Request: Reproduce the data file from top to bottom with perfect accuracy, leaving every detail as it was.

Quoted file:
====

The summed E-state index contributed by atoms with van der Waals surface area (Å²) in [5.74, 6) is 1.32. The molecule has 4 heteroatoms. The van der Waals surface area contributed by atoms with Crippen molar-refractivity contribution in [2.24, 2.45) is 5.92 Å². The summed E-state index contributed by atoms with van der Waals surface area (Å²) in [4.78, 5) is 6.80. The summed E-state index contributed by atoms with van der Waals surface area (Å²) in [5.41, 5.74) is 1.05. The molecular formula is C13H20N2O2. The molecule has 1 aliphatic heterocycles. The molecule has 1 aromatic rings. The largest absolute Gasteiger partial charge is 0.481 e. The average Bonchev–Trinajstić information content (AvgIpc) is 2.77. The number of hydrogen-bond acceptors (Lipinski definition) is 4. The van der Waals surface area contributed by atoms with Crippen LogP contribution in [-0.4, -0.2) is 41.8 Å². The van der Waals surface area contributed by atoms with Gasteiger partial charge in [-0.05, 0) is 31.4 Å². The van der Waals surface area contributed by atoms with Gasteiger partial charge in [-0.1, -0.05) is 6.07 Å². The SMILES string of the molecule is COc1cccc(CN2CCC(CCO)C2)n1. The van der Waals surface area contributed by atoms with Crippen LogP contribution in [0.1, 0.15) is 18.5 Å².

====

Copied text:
The summed E-state index contributed by atoms with van der Waals surface area (Å²) in [5.74, 6) is 1.32. The molecule has 4 heteroatoms. The van der Waals surface area contributed by atoms with Crippen molar-refractivity contribution in [2.24, 2.45) is 5.92 Å². The summed E-state index contributed by atoms with van der Waals surface area (Å²) in [4.78, 5) is 6.80. The summed E-state index contributed by atoms with van der Waals surface area (Å²) in [5.41, 5.74) is 1.05. The molecular formula is C13H20N2O2. The molecule has 1 aliphatic heterocycles. The molecule has 1 aromatic rings. The largest absolute Gasteiger partial charge is 0.481 e. The average Bonchev–Trinajstić information content (AvgIpc) is 2.77. The number of hydrogen-bond acceptors (Lipinski definition) is 4. The van der Waals surface area contributed by atoms with Crippen LogP contribution in [-0.4, -0.2) is 41.8 Å². The van der Waals surface area contributed by atoms with Gasteiger partial charge in [-0.05, 0) is 31.4 Å². The van der Waals surface area contributed by atoms with Gasteiger partial charge in [-0.1, -0.05) is 6.07 Å². The SMILES string of the molecule is COc1cccc(CN2CCC(CCO)C2)n1. The van der Waals surface area contributed by atoms with Crippen LogP contribution in [0.1, 0.15) is 18.5 Å².